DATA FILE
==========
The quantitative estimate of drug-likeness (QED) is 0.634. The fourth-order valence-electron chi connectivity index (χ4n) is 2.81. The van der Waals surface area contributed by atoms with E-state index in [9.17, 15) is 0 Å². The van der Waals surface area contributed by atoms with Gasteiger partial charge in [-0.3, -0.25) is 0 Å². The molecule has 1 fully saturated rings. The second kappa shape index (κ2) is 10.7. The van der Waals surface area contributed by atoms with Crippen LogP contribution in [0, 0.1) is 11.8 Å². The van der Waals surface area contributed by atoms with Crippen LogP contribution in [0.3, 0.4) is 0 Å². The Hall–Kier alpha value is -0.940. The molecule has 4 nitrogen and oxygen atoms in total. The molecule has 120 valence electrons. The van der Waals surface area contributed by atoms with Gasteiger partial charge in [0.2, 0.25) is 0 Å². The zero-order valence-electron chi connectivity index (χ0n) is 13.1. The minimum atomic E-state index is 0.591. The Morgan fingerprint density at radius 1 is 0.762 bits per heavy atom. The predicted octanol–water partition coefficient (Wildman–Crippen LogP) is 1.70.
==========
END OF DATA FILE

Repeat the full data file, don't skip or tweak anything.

The quantitative estimate of drug-likeness (QED) is 0.634. The fourth-order valence-electron chi connectivity index (χ4n) is 2.81. The van der Waals surface area contributed by atoms with E-state index in [9.17, 15) is 0 Å². The van der Waals surface area contributed by atoms with Gasteiger partial charge in [-0.3, -0.25) is 0 Å². The molecule has 1 fully saturated rings. The second kappa shape index (κ2) is 10.7. The van der Waals surface area contributed by atoms with Crippen LogP contribution in [0, 0.1) is 11.8 Å². The van der Waals surface area contributed by atoms with Crippen LogP contribution in [0.3, 0.4) is 0 Å². The Hall–Kier alpha value is -0.940. The molecule has 4 nitrogen and oxygen atoms in total. The molecule has 120 valence electrons. The van der Waals surface area contributed by atoms with Gasteiger partial charge in [0.2, 0.25) is 0 Å². The zero-order valence-electron chi connectivity index (χ0n) is 13.1. The minimum atomic E-state index is 0.591. The Morgan fingerprint density at radius 1 is 0.762 bits per heavy atom. The predicted octanol–water partition coefficient (Wildman–Crippen LogP) is 1.70.